header photo Mesa 11/21/2019 10:00:00 AM
News / Finance

Creditor Harassment & Credit Scoring

Bankruptcy May Help You Rebuild Your Credit

Bankruptcy isn’t a death sentence to your credit score; you can rebound! In most cases, someone that is considering a bankruptcy already has a low credit score, in the 400-600 range, so a bankruptcy isn’t going to make matters too much worse. In fact, cleaning the slate of all, or most of your debt will actually help your credit score.

Many credit-rebuilding programs state that they can help you rebuild to a score of 720 or higher within 12 to 24 months after your bankruptcy discharge. That’s less than two years, which is likely a quicker timeframe than if you were to just pay off all of the debt in that same time period! But how do you rebuild when you have a low credit score already? Believe it or not, many credit card companies will inundate you with credit offers right after filing for bankruptcy.  The interest rate on many credit offers after bankruptcy will probably be very high, but as long as you are aware of that and take the steps to pay off what was spent each month, then you will be able to take advantage of the credit offers to rebuild your score and prove your financial responsibility to the credit bureaus.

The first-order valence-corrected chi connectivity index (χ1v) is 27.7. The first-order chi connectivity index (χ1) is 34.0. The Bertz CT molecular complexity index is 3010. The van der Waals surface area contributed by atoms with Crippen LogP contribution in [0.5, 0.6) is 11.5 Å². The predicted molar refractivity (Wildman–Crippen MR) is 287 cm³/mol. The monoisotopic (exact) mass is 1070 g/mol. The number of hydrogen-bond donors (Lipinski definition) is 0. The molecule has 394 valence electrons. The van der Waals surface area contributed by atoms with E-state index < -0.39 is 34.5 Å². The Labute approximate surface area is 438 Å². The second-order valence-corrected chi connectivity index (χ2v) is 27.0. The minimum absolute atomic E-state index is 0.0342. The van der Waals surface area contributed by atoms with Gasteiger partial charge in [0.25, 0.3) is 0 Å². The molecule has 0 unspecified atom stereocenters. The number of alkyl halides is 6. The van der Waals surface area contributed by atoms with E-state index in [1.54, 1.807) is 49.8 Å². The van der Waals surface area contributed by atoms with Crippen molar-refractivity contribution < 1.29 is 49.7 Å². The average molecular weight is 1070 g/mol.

Bankruptcy will also relieve some stress from your life by putting an end to those pesky creditor calls. Anyone who has fallen behind on a bill will know that creditors and debt collectors can be relentless. Fortunately, there are laws in place that prohibit when debt collectors can call you, who they can speak to and what they can say. Even better, once you file a bankruptcy petition, the US Bankruptcy Code places an automatic stay on creditor actions, which prohibits creditors from continuing efforts to collect a debt or any property. If a creditor calls you or sends you a collection letter after you have already filed a bankruptcy petition, they are in violation of the automatic stay and you should seek legal advice to determine whether you can seek sanctions against them in bankruptcy court or what other options you may have to stop the harassment. Mallory Powers is a co-contributor to this press release.